The film does run at least 20 or 30 minutes too long. It would probably benefit from losing several numbers (they should have saved them for the DVD). (The walkouts all occurred just before the two-hour mark. There is a limit to how much of this some people will tolerate, however well done it may be.) But when it works, there’s real magic in it.

If I had to guess, this movie will have a cult following but not a mass one. So catch it quickly when it opens near you. And try to see it on the largest possible screen, with digital projection if you can. The visuals and the sounds of Across the Universe provide some of the year’s great pleasures.

Powered by

About Handyguy

  • vikas

    just downloaded and watched it. With all its obvious shortcomings, it is truly an imaginative version of a well-worn storyline. Many scenes were stunning even when some were verging on cliche.

    I loved the singing and particulary the often witty weaving of the tempo in the music with that in the choreography.
    Like Moulin Rouge, it shows why Bollywood works so well— when you know and love the songs, and the story is archetypal it’s hard to resist the confection no matter what some critical faculties are whispering!

  • Jessica

    I think that this movie was so well put together, exhilarating, and moving. The symbolism in it is very clever and the music is done tastfully. I can understand why people would understand it or enjoy it though. Many people are turned off by musicals, but it’s not your normal musical. I think its very raw and true about the lifestyle it depicts. No bullshit like so many other movies. I cant look at it as a movie, but more of a cinematic experience. You must appreciate different aspects of art, music, and movies.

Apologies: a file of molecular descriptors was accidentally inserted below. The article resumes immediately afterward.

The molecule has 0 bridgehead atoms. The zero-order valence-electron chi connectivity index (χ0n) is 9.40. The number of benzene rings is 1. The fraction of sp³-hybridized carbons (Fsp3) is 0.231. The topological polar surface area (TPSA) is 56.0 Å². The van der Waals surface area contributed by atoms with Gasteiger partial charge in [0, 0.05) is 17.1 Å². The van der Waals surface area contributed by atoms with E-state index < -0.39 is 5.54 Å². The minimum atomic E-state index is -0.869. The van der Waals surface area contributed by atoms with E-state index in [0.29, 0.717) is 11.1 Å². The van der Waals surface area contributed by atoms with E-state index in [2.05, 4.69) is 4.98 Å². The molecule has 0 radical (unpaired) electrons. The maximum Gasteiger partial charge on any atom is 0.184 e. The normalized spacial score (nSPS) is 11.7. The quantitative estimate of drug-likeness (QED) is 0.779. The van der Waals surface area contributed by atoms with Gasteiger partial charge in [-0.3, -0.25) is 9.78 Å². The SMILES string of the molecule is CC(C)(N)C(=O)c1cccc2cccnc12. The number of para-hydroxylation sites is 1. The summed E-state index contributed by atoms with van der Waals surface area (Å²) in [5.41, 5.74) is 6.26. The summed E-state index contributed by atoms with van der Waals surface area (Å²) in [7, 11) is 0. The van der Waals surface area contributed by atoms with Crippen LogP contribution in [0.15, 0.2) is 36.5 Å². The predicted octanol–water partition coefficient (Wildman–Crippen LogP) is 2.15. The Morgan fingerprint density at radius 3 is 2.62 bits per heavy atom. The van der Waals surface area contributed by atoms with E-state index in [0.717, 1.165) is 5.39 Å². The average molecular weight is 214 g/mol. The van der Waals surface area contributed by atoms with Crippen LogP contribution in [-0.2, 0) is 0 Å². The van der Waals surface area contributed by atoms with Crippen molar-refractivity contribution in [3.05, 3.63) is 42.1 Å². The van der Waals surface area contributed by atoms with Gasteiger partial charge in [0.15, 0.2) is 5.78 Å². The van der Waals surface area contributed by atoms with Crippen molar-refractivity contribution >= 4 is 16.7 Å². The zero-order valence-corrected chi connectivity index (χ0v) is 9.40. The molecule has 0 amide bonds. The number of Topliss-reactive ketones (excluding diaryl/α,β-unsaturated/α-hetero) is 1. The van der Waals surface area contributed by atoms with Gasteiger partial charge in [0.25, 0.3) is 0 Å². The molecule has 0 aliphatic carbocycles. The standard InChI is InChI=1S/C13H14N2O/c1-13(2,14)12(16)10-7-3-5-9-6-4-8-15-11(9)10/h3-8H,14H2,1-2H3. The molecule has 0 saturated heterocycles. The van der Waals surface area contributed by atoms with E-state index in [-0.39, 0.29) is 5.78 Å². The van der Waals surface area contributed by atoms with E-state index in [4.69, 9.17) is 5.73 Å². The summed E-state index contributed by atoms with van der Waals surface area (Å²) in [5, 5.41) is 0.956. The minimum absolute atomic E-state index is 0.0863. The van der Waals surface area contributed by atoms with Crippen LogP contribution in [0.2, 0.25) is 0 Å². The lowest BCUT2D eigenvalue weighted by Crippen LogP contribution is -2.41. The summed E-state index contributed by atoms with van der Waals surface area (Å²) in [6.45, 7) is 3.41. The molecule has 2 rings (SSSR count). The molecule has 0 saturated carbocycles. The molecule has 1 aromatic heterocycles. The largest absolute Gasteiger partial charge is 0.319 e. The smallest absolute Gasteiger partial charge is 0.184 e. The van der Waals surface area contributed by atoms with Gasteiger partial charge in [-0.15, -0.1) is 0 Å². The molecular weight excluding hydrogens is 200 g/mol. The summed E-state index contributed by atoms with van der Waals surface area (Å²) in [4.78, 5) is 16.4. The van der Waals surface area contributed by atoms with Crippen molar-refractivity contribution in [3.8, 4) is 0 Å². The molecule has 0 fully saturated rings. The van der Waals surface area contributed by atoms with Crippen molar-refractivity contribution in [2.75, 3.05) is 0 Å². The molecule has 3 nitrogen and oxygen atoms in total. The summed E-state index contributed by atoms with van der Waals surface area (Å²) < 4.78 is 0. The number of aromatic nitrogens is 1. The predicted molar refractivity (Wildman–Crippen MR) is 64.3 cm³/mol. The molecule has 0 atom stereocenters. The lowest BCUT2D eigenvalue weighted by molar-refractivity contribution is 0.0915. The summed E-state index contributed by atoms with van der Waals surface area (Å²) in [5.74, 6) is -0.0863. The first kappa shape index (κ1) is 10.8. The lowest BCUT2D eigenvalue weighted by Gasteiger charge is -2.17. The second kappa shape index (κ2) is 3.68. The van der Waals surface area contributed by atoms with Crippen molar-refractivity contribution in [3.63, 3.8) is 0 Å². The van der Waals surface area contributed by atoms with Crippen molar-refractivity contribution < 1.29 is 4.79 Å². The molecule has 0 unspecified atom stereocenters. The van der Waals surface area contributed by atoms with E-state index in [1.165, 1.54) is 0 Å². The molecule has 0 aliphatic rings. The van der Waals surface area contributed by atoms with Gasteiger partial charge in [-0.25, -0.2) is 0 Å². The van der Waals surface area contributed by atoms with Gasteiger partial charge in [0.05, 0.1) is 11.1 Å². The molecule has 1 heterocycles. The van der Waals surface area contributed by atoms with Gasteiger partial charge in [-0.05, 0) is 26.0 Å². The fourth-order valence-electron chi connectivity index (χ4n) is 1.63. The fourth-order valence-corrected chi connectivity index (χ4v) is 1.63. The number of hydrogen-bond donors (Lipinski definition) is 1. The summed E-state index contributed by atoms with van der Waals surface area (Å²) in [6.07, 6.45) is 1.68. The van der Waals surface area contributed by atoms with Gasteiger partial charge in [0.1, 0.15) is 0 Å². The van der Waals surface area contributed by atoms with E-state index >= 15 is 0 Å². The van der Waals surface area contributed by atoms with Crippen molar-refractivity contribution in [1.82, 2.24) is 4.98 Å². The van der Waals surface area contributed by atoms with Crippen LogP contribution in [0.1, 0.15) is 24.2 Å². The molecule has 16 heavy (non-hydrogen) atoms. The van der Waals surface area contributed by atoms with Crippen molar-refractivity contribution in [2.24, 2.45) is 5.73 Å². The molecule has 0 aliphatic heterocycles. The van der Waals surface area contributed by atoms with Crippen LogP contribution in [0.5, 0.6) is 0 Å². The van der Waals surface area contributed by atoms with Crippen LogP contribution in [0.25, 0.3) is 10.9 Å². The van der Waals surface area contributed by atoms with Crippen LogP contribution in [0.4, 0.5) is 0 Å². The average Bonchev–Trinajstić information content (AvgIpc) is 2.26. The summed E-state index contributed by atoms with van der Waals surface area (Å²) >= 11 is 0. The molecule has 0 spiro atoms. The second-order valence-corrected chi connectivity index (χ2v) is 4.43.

• Congratulations! This article has been selected for syndication to the Advance family of websites and to Boston.com, where it will be enjoyed by even more readers.

  • I’ve never seen the Sgt Pepper movie in toto, just a few minutes on TV. It seemed as dumb as a Scooby Doo episode to me. Julie Taymor is a major artist, and the Pepper film was made by hacks. Of course, for those who hate Across the Universe, Taymor’s reputation may just make it seem like pretentious garbage rather than ordinary garbage.

    I think it’s considerably more interesting than that – although I like the less elaborately staged numbers the best. The two that scream “Julie Taymor” the loudest – Eddie Izzard performing “Mr. Kite” and multiple Salma Hayeks doing “Happiness Is a Warm Gun” – are over the top and somewhat annoying, although of course impressive to look at, with Blue Meany puppets and psychedelia galore.

    Taymor’s intentions are certainly more serious than the 1978 Sgt Pepper. But the parts that work best are the simplest. Only occasionally do the social-political ‘statements’ hit home convincingly.

  • I’ve been hearing some bad things about it, but this review definitely makes me want to see the movie.

    This sounds like it goes into the category with a lot of rock-based movie musicals that maybe don’t really work as feature films, but have a lot of individual parts that are really neat. Tommy springs to mind. As story and plot and character, it just wasn’t getting it. But a lot of those songs could be cut out individually and played as really neat music videos.

    How does this rate against the infamous Sgt Pepper movie?